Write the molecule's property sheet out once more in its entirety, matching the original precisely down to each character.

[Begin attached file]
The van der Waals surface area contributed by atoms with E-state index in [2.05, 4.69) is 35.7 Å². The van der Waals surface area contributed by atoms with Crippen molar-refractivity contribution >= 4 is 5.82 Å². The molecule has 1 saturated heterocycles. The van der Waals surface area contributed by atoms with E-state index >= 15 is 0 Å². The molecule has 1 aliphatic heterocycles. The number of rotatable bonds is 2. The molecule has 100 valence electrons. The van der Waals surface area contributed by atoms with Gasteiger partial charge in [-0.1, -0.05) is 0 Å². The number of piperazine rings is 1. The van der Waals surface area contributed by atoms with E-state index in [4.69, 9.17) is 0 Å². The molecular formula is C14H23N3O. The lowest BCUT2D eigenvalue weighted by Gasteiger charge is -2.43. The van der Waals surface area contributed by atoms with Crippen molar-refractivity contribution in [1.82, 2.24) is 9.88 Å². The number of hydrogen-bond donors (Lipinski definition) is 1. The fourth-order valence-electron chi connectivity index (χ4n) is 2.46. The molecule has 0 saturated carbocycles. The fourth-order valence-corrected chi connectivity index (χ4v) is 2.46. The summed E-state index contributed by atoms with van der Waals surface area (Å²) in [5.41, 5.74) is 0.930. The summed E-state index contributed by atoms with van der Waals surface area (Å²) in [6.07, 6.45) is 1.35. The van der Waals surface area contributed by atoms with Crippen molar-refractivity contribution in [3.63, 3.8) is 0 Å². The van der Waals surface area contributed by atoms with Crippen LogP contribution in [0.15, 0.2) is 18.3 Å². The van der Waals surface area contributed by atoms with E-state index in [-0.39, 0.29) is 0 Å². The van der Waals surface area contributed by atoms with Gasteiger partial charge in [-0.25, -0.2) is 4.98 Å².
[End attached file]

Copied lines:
The van der Waals surface area contributed by atoms with E-state index in [2.05, 4.69) is 35.7 Å². The van der Waals surface area contributed by atoms with Crippen molar-refractivity contribution >= 4 is 5.82 Å². The molecule has 1 saturated heterocycles. The van der Waals surface area contributed by atoms with E-state index >= 15 is 0 Å². The molecule has 1 aliphatic heterocycles. The number of rotatable bonds is 2. The molecule has 100 valence electrons. The van der Waals surface area contributed by atoms with Gasteiger partial charge in [-0.1, -0.05) is 0 Å². The number of piperazine rings is 1. The van der Waals surface area contributed by atoms with E-state index in [4.69, 9.17) is 0 Å². The molecular formula is C14H23N3O. The lowest BCUT2D eigenvalue weighted by Gasteiger charge is -2.43. The van der Waals surface area contributed by atoms with Crippen molar-refractivity contribution in [1.82, 2.24) is 9.88 Å². The number of hydrogen-bond donors (Lipinski definition) is 1. The fourth-order valence-electron chi connectivity index (χ4n) is 2.46. The molecule has 0 saturated carbocycles. The fourth-order valence-corrected chi connectivity index (χ4v) is 2.46. The summed E-state index contributed by atoms with van der Waals surface area (Å²) in [5.41, 5.74) is 0.930. The summed E-state index contributed by atoms with van der Waals surface area (Å²) in [6.07, 6.45) is 1.35. The van der Waals surface area contributed by atoms with Crippen molar-refractivity contribution in [3.63, 3.8) is 0 Å². The van der Waals surface area contributed by atoms with Crippen LogP contribution in [0.15, 0.2) is 18.3 Å². The van der Waals surface area contributed by atoms with E-state index in [-0.39, 0.29) is 0 Å². The van der Waals surface area contributed by atoms with Gasteiger partial charge in [-0.25, -0.2) is 4.98 Å².